Upstate Carolina Radiology

Venous Disease and Varicose Veins

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Venous insufficiency is a very common condition resulting from decreased blood flow from the leg veins up to the heart, with pooling of blood in the veins. Normally, one-way valves in the veins keep blood flowing toward the heart, against the force of gravity. When the valves become weak and don’t close properly, they allow blood to flow backward, a condition called reflux. Veins that have lost their valve effectiveness, become elongated, rope-like, bulged, and thickened. These enlarged, swollen vessels are known as varicose veins and are a direct result of increased pressure from reflux. A common cause of varicose veins in the legs is reflux in a thigh vein called the great saphenous, which leads to pooling in the visible varicose vein below.

illustration of normal vein vs. varicose vein

Prevalence of Varicose Veins and Venous Insufficiency

Chronic venous disease of the legs is one of the most common conditions affecting people of all races.

  • Approximately half of the U.S. population has venous disease–50 to 55% of women and 40 to 45% of men. Of these, 20 to 25% of the women and 10 to 15% of men will have visible varicose veins.
  • Varicose veins affect 1 out of 2 people age 50 and older, and 15 to 25% of all adults.

Risk Factors

  • Age
  • Family history
  • Female gender
  • Pregnancy, especially multiple pregnancies, is one of the most common factors accelerating the worsening of varicose veins.


Symptoms caused by venous insufficiency and varicose veins include aching leg pain, leg burning, easy leg fatigue, leg heaviness, and restless legs, all of which worsen as the day progresses. Many people find they need to sit down in the afternoon and elevate their legs to relieve these symptoms. In more severe cases, venous insufficiency and reflux can cause skin discoloration and ulceration which may be very difficult to treat. One percent of adults over age 60 have chronic wounds known as ulcers.

People without visible varicose veins can still have symptoms. The symptoms can arise from spider veins as well as from varicose veins, because, in both cases, the symptoms are caused by pressure on nerves by dilated veins.

Diagnosis and Assessment

An interventional radiologist, a doctor specially trained in performing minimally invasive treatments using imaging guidance, will use duplex ultrasound to assess the venous anatomy, vein valve function, and venous blood flow changes, which can assist in diagnosing venous insufficiency. The doctor will map the great saphenous vein and examine the deep and superficial venous systems to determine if the veins are open and to pinpoint any reflux. This will help determine if the patient is a candidate for a minimally invasive treatment, known as vein ablation.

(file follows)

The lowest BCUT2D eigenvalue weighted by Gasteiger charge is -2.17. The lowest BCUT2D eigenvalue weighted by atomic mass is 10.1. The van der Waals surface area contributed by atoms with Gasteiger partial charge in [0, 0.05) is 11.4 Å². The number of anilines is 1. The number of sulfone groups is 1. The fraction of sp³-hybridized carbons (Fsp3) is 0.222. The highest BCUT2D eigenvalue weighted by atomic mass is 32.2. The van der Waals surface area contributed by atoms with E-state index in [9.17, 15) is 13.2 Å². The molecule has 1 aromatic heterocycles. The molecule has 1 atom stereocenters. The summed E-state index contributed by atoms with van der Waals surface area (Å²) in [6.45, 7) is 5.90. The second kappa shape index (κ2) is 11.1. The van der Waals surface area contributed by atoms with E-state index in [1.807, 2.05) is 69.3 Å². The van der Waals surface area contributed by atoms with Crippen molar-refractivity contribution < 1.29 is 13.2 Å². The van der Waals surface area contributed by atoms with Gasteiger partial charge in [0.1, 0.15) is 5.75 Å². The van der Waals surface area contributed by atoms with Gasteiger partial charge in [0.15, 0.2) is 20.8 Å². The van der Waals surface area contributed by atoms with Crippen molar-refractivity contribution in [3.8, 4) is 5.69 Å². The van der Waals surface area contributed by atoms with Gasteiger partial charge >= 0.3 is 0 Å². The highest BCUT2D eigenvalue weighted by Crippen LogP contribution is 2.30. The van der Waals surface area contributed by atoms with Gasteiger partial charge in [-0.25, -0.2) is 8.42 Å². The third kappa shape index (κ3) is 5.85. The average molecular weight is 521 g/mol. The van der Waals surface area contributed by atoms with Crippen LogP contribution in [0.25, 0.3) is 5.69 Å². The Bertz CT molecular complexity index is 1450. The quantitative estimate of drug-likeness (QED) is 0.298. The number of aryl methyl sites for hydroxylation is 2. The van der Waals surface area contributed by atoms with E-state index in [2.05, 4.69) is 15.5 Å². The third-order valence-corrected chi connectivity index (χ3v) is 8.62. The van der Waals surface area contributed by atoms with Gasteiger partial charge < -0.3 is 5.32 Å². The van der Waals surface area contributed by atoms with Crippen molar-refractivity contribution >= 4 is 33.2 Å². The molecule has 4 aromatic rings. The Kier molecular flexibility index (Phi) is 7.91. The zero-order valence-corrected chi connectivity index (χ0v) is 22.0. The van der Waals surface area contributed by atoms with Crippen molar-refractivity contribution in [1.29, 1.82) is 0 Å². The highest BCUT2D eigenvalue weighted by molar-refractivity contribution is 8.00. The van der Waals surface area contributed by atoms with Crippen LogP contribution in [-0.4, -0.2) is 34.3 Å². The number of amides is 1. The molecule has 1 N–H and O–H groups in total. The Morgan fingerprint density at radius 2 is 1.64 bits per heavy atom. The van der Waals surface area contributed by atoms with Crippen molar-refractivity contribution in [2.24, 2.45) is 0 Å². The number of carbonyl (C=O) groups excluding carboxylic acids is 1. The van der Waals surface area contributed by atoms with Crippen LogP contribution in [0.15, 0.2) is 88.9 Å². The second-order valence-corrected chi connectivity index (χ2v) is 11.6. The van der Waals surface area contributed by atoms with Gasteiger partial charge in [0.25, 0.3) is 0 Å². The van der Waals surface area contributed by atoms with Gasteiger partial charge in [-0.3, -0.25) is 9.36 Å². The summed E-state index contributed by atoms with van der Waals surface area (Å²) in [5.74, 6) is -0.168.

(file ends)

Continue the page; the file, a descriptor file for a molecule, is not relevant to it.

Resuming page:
Varicose Vein Treatments

Minimally Invasive Vein Ablation Treatment

This minimally-invasive treatment is an outpatient procedure performed using imaging guidance. After applying local anesthetic to the vein, the interventional radiologist inserts a thin catheter, about the size of a strand of spaghetti, into the vein and guides it up the great saphenous vein in the thigh. Then laser or radiofrequency energy is applied to the inside of the vein. This heats the vein and seals the vein closed.

Reflux within the great saphenous vein leads to pooling in the visible varicose veins below. By closing the great saphenous vein, the twisted and varicosed branch veins, which are close to the skin, shrink and improve in appearance. Once the diseased vein is closed, other healthy veins take over to carry blood from the leg, re-establishing normal flow.

illustration of vein ablation

Benefits of Vein Ablation Treatment

  • The treatment takes less than an hour and provides immediate relief of symptoms.
  • Immediate return to normal activity with little or no pain. There may be minor soreness or bruising, which can be treated with over-the-counter pain relievers.
  • No scars or stitches – because the procedure does not require a surgical incision, just a nick in the skin, about the size of a pencil tip.
  • High success rate and low recurrence rate compared to surgery.
  • The success rate ranges for vein ablation ranges from 93 – 95 percent.
photo of leg with varicose veins before treatment

Before Vein Ablation, photo courtesy of Dr. Robert Min